Horace and Seraph Pease were married in 1877, and in 1884 they moved into this newly-built house in the center of Hartford. This lot had been the site of an earlier house that was built here in 1801, but when Horace purchased the property he relocated it to Summer Street and constructed his own house here. He and Seraph subsequently lived here for the rest of their lives, until her death in 1929 and his death three years later.

With no surviving children, Horace’s nephew Charles W. Pease inherited the property, and the house remained in the family for a few more years until it was sold in 1938. Then, in 1945 the house was sold to the Hartford Elks Club, and it was used as the club’s lodge for the rest of the 20th century. During this time, it underwent a significant expansion with an addition to the rear of the building, as shown on the far right side of the second photo.

The Elks chapter has since disbanded, but their sign was still standing when the photo was taken in December 2018. Aside from the addition, the exterior of the house has seen other changes over the years. Many of the original Victorian-era details are now gone, along with the shutters, and the house is now covered in siding. Overall, though, it is still an architecturally-significant feature in the center of Hartford, and in 2018 the 11,000-square-foot building was eyed as the new home of the Hartford Historical Society. However, the organization was unable to raise the necessary funds, and the property has since been sold to a church for use as a community center.

Brown Block and Elks Block, Bellows Falls, Vermont

The buildings at the northeast corner of the Square in Bellows Falls, around 1890-1905. Image courtesy of the Rockingham Free Public Library.

The scene in 2018:

During the late 19th and early 20th centuries, downtown Bellows Falls suffered a series of devastating fires, many of which were located here at the Square. Many large brick buildings here, including the nearby Hotel Windham and the town hall on the other side of the street, have burned over the years. Ironically, though, the three wood-frame buildings visible in this scene have survived these fires, and they are still standing at the northeast corner of the Square, well over a century after they were built.

On the far left is the corner of a three-story commercial block that was built around 1820 and extensively modified in 1890. By the turn of the 20th century, around the time that the first photo was taken, it was the home of Baldasaro’s Fruit Market. Just to the right of this building is the Exner Block, which is partially visible in this scene at 7-25 Canal Street. Built around the mid-19th century, it originally had two stories as shown in the first photo, but in 1905-1907 it altered and expanded to its current appearance.

The third wood-frame building here is the Brown Block, which occupies most of the left side of these photos. It was built in 1890 at 1-5 Canal Street, and it was originally owned by Amos Brown. It features distinctive Queen Anne-style architecture, which is uncommon for commercial buildings in Bellows Falls, including a turret on the right side of the building.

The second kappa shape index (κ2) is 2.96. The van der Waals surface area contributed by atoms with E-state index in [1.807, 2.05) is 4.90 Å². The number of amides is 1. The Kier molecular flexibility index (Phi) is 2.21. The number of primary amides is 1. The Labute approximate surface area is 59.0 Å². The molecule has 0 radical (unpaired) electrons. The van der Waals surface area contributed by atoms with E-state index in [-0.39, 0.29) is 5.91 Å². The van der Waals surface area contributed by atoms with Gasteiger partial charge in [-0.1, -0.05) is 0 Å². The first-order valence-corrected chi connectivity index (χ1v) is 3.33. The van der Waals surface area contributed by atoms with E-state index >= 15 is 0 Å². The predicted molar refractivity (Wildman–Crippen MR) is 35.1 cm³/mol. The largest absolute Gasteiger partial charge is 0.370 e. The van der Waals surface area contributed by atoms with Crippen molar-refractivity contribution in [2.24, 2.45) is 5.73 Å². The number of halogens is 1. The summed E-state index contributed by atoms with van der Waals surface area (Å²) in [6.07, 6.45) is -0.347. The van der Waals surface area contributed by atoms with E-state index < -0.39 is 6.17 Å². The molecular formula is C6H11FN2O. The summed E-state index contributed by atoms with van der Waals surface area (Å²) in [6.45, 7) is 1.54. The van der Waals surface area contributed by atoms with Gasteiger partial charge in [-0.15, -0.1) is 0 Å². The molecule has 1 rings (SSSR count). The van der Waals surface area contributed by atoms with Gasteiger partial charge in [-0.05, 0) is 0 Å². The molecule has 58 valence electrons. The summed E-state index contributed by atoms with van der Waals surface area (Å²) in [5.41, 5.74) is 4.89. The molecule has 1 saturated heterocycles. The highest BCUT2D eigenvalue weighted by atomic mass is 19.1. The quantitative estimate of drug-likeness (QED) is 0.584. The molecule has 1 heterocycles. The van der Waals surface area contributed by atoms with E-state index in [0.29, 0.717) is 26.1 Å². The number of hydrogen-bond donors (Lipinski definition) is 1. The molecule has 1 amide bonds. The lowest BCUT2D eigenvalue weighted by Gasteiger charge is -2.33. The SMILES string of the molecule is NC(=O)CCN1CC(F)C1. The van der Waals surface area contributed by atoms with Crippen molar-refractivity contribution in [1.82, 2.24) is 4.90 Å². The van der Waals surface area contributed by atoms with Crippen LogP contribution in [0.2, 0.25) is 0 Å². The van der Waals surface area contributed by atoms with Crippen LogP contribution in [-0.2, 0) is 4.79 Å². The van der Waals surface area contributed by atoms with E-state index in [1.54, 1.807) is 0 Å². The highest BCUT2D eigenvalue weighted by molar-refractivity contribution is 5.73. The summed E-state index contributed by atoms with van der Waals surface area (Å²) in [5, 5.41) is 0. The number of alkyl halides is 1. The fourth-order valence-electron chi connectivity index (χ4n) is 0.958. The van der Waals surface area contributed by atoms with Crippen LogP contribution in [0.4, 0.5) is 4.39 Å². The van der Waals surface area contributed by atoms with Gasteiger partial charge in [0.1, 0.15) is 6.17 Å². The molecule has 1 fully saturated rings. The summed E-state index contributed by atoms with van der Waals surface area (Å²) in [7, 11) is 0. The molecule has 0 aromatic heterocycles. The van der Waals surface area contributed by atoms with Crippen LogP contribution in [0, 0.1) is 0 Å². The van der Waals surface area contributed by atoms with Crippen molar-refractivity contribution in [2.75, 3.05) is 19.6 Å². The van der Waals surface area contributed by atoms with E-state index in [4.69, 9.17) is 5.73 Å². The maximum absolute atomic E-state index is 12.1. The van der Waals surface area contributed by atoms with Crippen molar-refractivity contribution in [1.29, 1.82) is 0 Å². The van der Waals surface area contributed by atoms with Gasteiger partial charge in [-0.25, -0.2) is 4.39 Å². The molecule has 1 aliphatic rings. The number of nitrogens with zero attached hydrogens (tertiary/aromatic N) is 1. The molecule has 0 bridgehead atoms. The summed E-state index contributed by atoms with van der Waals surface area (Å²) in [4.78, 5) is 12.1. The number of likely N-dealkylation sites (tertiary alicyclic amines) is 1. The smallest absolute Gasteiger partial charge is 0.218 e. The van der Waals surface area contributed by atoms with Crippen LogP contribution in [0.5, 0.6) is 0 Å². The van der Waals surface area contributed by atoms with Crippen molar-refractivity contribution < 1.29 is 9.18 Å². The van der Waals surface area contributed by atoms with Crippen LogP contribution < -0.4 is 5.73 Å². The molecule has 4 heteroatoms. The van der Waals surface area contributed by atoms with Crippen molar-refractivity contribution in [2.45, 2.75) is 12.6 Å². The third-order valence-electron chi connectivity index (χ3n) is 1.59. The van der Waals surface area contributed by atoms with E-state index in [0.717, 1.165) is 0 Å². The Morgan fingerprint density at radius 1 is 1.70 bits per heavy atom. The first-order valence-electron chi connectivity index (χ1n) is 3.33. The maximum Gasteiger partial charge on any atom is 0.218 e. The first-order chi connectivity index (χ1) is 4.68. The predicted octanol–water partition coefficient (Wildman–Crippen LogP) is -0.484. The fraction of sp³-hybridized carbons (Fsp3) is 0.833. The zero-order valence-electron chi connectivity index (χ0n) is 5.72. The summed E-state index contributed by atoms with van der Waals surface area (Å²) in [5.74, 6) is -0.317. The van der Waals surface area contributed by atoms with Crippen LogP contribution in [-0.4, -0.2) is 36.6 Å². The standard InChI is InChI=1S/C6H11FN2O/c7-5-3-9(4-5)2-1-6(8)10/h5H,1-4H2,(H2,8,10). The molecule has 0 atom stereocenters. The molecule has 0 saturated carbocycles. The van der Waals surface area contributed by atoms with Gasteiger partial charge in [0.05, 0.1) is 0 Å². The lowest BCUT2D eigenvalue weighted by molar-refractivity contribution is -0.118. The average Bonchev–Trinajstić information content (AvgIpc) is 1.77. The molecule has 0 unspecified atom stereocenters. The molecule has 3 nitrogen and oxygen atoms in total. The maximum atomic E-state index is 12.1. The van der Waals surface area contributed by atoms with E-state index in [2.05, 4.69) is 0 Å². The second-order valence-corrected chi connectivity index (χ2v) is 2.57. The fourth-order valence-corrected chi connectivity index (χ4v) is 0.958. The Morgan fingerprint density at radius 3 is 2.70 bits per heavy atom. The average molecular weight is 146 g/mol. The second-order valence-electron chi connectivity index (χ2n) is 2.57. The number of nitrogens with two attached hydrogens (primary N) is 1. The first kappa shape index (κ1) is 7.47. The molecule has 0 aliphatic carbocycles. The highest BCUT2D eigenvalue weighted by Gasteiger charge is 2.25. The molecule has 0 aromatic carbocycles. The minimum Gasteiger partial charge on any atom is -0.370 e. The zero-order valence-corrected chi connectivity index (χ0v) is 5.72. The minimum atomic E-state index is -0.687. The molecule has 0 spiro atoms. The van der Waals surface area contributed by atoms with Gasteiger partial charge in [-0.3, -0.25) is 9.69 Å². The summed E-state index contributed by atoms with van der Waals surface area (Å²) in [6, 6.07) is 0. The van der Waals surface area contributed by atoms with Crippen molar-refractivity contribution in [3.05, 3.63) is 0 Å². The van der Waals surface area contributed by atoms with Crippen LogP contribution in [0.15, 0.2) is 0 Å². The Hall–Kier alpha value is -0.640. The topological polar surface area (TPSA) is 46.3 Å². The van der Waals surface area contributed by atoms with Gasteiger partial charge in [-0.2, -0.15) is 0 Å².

The Brown Block was heavily damaged by a fire that occurred here in the early morning hours of Christmas 1906. At the time, the building was occupied by a number of commercial tenants, including a fruit store, bakery, lunch room, a boot and shoe store, a cigar shop and restaurant, and a barber shop. In addition, there were several residents living in apartments on the upper floors. The fire gutted the Brown Block, but there was no loss of life, and the building was ultimately repaired.

Just to the right of the Brown Block is the Elks Block, which was built in the late 1880s or 1890s. By the time the first photo was taken it had a variety of tenants, as shown by the assortment of signs on the front of the building. These included a restaurant, a boot and shoe store, a drugstore, and a photographic studio. However, like its neighbor, this building would also be damaged by a fire. It was one of several buildings that burned on March 26, 1912, in the same fire that also destroyed the Hotel Windham. The building was gutted and the roof was destroyed, but it was subsequently rebuilt.

Today, more than a century after the first photo was taken, this scene still looks largely the same. The exterior of the Brown Block is particularly well-preserved, and even the ground-floor storefront has retained its original appearance. The two lower floors of the Elks Block also look the same today, although the ornate cornice at the top of the building is gone, having been replaced after the 1912 fire. The exterior of the third floor was also probably rebuilt after the fire, which would explain why the bricks are a different shade than the lower floors. Aside from the Brown Block and Elks Block, the other two buildings in this scene are also still standing today, and all four properties are now part of the Bellows Falls Downtown Historic District, which was added to the National Register of Historic Places in 1982.

James A. Lakin House, Westfield, Mass

The house at 91 Court Street in Westfield, around 1892. Image from Picturesque Hampden (1892).

The house in 2018: